Currently, I can be found in the afternoons down by the water, digging out the weedy carex and docks that are shooting up into flower, thinning the primulas and battling the wachendorfias. It is heavy work, sometimes muddy, but the setting is one to gladden my heart.

I have taken to describing our approach to gardening as similar to slow cooking – slow gardening. It is just that we measure it in years, not in hours or overnight.

13 thoughts on “The meadow, as we enter its sixth year

  1. Maureen Sudlow

    Love your wild garden. Tradescantia has been a big problem in some of our gardens as it roots from any tiny piece of stem that is left. Did you know that chickens love it and scratch it up with enthusiasm. We actually managed to clear it in one area by letting the chickens loose there…

    Reply
  2. susurrus

    How very beautiful it is. I’m sorry you have so much to think about treading the fine line between dangerous and lovely. I often think a gardener primarily balances once the garden is established and reading this reinforced it.

    Reply
  3. tonytomeo

    ‘Management’ is such a big issue here, particularly since Paradise burned. At the farm, we ‘manage’ the landscaped area, and try to manage the forest beyond to some degree. So many oaks died from the Phytophthora ramorum that wee needed to cut some of them down and try to harvest some of the firewood. We did not want that much of a fire hazard up there. However, so-called ‘environmentalists’ wanted to outlaw such management because they wanted the forest to do what it does naturally. There was nothing natural about the disease that killed the oaks! The proposed lack of management makes the forest more combustible than it naturally is. It does not burn as often as it naturally does. Consequently, the fuel load has accumulated far beyond anything that is natural. Responsible management is not only beneficial to those of us who live here, but also the forest. I do not want my town to burn like Paradise did.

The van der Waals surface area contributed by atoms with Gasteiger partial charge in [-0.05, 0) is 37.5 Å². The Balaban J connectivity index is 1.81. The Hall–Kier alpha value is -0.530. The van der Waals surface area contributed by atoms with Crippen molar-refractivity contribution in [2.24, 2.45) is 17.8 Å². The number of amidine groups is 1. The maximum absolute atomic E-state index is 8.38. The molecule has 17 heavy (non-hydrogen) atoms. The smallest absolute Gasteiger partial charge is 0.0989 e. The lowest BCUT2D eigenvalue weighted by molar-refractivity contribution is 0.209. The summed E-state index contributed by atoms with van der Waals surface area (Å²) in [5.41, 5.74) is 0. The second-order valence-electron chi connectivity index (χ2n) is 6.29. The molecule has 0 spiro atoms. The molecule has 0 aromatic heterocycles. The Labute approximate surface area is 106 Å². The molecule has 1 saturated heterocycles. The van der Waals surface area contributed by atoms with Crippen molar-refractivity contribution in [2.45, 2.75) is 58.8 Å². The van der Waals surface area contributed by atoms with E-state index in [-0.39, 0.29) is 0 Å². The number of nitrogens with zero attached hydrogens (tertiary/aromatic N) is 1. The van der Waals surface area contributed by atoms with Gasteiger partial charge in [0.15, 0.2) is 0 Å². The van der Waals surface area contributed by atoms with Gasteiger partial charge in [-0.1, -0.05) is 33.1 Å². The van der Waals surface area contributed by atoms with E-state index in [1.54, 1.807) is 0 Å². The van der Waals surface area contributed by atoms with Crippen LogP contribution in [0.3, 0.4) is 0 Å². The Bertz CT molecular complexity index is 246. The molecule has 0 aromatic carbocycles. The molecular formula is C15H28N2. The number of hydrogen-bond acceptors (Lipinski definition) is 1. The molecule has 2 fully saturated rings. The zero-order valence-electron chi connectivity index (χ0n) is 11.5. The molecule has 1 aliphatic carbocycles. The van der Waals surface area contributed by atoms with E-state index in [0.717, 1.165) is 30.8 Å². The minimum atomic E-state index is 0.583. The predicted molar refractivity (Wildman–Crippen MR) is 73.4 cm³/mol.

Reply
    1. Abbie Jury Post author

      I understand your president has given advice – get out there and rake the forest floor, as the Finns do (but they don’t). But yes, I take your point that it is different in fire-prone areas. This is not a threat we have to face where I live but I have seen the devastation in Australia.

      Reply
      1. tonytomeo

        Oh . . . the ‘president’. Yes, . . . . well . . . . anyway; we would like to do more to manage the combustibility of our forests that we do. The area does not burn as frequently as it did naturally because there are too may of us living here. Naturally, things get overgrown. Yet, the ‘environmentalists’ want to protect the overgrowth. It is so lame.

  4. Tim Dutton

    We love the Iris ensatas and have about 50 clumps of them now, some with over 50 flowering stems: no idea whether any would be Higo varieties though. We started planting them 23 years ago. It is a wonderful sight in December: such a brief season, but they make a big impact, especially the darker purple and violet flowers. Our soil conditions seem to suit them perfectly: those that do the best are in very wet soil that never dries out even in summer and they cope with sometimes having standing water over their crowns for days on end every winter.
    We always dead-head the Wachendorfia and almost all our various candelabra Primulas, including P. helodoxa, to avoid too many unwanted seedlings popping up all over the garden. I must admit I’d never considered the possibility of the seeds subsequently being washed downstream if we didn’t.

    Reply
    1. Abbie Jury Post author

      We are pleased with the length of flowering we get from the Higo, at least compared to bearded and then Siberian iris. The higos flower over a period of about a month, I think, which I rate as pretty good. And they seem to manage without the dividing the others need.

      Reply
  5. Tim Dutton

    We only divide ours when we want a new clump somewhere or when the clumps gets too close to each other. I make sure I plant them at least a metre apart, preferably more, so they have plenty of growing room. Mind you, our biggest clump of Iris is a sibirica that puts up at least 100 flower stems in the season these days and that has never been divided (though we’ve cut some bits off the outside in the past), so I guess it must be happy with where we have it planted!

    Reply